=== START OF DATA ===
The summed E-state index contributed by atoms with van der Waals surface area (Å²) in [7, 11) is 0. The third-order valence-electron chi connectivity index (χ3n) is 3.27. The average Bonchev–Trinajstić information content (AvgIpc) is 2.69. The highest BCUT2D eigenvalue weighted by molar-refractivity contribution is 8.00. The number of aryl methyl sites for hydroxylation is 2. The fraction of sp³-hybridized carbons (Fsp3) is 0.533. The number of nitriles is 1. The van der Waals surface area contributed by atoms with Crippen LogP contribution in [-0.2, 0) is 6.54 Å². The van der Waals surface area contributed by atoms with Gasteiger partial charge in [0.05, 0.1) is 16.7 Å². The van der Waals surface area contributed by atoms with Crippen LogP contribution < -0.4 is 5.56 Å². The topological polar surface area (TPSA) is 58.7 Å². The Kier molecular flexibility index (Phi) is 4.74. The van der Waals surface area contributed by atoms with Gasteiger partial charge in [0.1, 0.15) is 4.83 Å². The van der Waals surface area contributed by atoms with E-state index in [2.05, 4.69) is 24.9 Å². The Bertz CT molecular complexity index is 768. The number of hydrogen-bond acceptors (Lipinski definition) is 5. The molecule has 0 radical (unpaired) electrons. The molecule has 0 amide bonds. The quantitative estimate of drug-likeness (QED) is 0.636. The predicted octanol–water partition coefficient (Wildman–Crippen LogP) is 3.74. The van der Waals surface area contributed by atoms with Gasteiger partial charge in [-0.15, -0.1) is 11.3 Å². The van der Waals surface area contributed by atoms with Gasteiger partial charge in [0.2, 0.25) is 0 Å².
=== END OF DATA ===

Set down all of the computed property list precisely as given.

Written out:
The summed E-state index contributed by atoms with van der Waals surface area (Å²) in [7, 11) is 0. The third-order valence-electron chi connectivity index (χ3n) is 3.27. The average Bonchev–Trinajstić information content (AvgIpc) is 2.69. The highest BCUT2D eigenvalue weighted by molar-refractivity contribution is 8.00. The number of aryl methyl sites for hydroxylation is 2. The fraction of sp³-hybridized carbons (Fsp3) is 0.533. The number of nitriles is 1. The van der Waals surface area contributed by atoms with Crippen LogP contribution in [-0.2, 0) is 6.54 Å². The van der Waals surface area contributed by atoms with Gasteiger partial charge in [0.05, 0.1) is 16.7 Å². The van der Waals surface area contributed by atoms with Crippen LogP contribution < -0.4 is 5.56 Å². The topological polar surface area (TPSA) is 58.7 Å². The Kier molecular flexibility index (Phi) is 4.74. The van der Waals surface area contributed by atoms with Gasteiger partial charge in [0.1, 0.15) is 4.83 Å². The van der Waals surface area contributed by atoms with E-state index in [2.05, 4.69) is 24.9 Å². The Bertz CT molecular complexity index is 768. The number of hydrogen-bond acceptors (Lipinski definition) is 5. The molecule has 0 radical (unpaired) electrons. The molecule has 0 amide bonds. The quantitative estimate of drug-likeness (QED) is 0.636. The predicted octanol–water partition coefficient (Wildman–Crippen LogP) is 3.74. The van der Waals surface area contributed by atoms with Gasteiger partial charge in [-0.15, -0.1) is 11.3 Å². The van der Waals surface area contributed by atoms with Gasteiger partial charge in [0.2, 0.25) is 0 Å².